News / Africa

US Advocates Political Solution in Mali

US Advocates Political Solution in Mali, Backs French Military Strikesi
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January 17, 2013 2:20 PM
The United States is advocating a political solution in Mali while backing French military strikes against Islamist militants in the north of the country. VOA State Department correspondent Scott Stearns has the story
US Advocates Political Solution in Mali, Backs French Military Strikes
The United States is advocating a political solution in Mali while backing French military strikes against Islamist militants in the north of the country.

The Obama administration says it shares French military goals in the fight against Islamist militants in northern Mali and will help the Economic Community of West African States -- or ECOWAS -- send their own troops.

On Tuesday, Secretary of State Hillary Clinton discussed that support with Liberian President Ellen Johnson Sirleaf.

"The Secretary did outline the support that we are prepared to offer to ECOWAS countries, as she did make clear that we support the French forces and that we are looking at how best to respond to the requests that they’ve made as well," said State Department spokeswoman Victoria Nuland.

With rebels in northern Mali linked to al-Qaida, the conflict holds risks for security across the region.

"This constitutes not just a threat against a sovereign state but potentially a trans-national threat that can move across the borders into Niger, into Burkina Faso, into Mauritania, into Senegal as well as Algeria and other places," added Johnnie Carson, U.S. Assistant Secretary of State for African Affairs.

Helping Malian forces regain ground will involve Algeria.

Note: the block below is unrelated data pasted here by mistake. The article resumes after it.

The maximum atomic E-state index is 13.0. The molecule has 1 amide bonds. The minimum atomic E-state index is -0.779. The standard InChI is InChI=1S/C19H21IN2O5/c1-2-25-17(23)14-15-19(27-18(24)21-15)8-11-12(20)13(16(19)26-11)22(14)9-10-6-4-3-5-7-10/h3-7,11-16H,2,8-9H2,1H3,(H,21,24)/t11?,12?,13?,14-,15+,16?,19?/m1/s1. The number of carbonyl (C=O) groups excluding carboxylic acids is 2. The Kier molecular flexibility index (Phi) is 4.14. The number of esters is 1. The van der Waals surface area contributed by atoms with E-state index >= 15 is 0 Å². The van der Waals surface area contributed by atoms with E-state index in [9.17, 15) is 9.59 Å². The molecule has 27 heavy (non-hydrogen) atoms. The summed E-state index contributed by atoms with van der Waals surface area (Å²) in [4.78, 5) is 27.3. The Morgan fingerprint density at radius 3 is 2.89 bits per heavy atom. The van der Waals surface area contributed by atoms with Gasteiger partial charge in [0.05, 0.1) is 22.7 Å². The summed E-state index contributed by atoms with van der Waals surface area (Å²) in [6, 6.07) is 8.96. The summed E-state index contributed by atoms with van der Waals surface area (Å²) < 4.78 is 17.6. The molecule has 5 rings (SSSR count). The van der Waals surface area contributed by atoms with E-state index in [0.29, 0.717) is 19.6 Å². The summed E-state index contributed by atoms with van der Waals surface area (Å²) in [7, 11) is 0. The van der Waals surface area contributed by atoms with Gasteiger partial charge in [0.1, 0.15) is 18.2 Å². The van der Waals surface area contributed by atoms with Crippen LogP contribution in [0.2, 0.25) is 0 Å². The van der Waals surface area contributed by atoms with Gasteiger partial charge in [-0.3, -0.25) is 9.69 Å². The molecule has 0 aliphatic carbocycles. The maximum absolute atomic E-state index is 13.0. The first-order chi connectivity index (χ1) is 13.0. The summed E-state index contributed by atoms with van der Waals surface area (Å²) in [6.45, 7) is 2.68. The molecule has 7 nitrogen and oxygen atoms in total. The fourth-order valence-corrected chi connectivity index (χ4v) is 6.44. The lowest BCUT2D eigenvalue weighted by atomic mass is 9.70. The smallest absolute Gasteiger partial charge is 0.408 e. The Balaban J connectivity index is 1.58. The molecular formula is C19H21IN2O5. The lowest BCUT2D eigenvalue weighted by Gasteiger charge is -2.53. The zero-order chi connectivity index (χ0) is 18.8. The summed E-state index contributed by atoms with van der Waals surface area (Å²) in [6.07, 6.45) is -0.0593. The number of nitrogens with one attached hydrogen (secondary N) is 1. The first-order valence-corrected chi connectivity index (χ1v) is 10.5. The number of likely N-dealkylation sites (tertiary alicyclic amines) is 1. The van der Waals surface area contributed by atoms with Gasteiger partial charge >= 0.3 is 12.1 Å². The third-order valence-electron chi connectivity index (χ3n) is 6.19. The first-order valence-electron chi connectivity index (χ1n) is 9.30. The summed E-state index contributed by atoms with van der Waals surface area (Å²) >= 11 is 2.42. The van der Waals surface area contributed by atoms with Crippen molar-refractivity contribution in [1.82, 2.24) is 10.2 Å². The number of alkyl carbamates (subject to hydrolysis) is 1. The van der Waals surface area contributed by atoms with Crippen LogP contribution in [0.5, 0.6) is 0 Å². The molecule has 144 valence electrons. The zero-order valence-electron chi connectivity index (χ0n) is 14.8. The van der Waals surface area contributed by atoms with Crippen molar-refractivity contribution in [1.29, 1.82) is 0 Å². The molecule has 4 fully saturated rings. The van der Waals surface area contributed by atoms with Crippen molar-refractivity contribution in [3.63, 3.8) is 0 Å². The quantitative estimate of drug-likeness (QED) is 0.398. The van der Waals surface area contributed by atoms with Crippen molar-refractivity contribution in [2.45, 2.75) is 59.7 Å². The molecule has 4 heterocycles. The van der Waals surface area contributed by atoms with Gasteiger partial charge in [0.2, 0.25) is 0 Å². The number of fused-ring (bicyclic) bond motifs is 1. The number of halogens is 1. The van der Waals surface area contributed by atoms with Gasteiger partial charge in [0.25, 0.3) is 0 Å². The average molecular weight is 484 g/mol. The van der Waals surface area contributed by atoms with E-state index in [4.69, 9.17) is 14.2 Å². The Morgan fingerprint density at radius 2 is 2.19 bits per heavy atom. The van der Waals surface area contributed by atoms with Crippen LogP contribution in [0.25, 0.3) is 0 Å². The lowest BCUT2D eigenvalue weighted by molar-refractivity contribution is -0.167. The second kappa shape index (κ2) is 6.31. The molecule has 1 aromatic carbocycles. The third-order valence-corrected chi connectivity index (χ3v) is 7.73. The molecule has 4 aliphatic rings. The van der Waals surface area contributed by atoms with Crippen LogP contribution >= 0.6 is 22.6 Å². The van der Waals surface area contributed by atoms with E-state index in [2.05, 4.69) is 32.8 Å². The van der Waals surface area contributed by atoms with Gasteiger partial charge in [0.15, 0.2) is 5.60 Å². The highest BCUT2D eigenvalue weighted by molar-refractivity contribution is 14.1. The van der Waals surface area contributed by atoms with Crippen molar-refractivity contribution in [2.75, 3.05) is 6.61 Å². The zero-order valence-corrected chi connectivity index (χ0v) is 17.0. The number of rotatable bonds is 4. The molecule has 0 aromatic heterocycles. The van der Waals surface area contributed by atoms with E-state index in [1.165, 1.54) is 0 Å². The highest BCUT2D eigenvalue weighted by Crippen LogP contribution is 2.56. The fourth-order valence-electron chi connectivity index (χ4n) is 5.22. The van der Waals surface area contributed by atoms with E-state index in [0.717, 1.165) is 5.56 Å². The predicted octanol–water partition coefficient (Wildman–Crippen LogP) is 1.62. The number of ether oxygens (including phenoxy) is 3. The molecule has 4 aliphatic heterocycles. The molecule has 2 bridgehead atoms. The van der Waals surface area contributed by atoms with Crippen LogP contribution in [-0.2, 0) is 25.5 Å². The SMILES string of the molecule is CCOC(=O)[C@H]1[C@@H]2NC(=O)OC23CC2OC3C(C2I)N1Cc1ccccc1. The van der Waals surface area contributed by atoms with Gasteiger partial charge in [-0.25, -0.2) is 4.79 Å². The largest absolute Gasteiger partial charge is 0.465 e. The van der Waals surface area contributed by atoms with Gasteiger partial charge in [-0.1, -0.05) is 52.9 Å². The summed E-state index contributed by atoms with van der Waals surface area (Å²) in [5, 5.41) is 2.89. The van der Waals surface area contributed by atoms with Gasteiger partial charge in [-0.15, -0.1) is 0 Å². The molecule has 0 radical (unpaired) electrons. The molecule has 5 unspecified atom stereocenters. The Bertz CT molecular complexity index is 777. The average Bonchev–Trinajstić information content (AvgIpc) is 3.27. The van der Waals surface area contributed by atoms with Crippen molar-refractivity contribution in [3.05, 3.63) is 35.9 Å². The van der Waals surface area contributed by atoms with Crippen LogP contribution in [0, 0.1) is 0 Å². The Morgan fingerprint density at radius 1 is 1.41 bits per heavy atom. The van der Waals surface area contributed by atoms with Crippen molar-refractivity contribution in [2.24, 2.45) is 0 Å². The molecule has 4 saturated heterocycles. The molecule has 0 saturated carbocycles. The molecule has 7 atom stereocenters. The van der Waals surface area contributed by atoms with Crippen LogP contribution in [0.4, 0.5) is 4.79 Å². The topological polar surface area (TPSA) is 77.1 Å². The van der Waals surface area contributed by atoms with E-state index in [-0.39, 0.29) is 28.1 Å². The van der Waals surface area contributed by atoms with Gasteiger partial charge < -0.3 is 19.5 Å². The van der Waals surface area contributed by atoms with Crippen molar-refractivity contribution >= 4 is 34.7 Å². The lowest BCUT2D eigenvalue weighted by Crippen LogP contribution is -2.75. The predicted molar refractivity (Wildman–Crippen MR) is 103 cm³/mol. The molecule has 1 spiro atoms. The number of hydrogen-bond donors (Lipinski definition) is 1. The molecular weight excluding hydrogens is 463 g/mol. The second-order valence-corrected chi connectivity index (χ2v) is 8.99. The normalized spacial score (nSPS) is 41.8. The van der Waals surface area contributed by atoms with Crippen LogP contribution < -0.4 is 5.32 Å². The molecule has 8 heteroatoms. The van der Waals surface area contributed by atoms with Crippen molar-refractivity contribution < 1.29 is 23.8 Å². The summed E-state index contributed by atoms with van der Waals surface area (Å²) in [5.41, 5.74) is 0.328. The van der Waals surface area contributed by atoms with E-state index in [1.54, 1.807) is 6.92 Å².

"It has a military that knows the terrain, that knows the players, that has dealt with this before. And so it is going to be absolutely critical to get them engaged," noted Jennifer Cooke, with the Center for Strategic and International Studies.

Algeria and the U.S. are working to bring moderates among the northern rebels into a political solution. Ambassador Carson says that is essential.

"Equally important for us, as well as for the people of Mali, is that they move forward in an expeditious manner as quickly as they can to put in place a roadmap and a the United States is pushing for elections by April," said Carson.

Cooke says that is unlikely given the weakness of the transitional government in Bamako.  "There's so little trust right now in any political structure in Bamako that it's going to take I think a lot of external pressure and external support and oversight to make that work," she stated.

If Mali's transitional leaders are unable to organize elections by April, there will be outside pressure for a reconstituted interim administration with less military influence and greater participation from the north.

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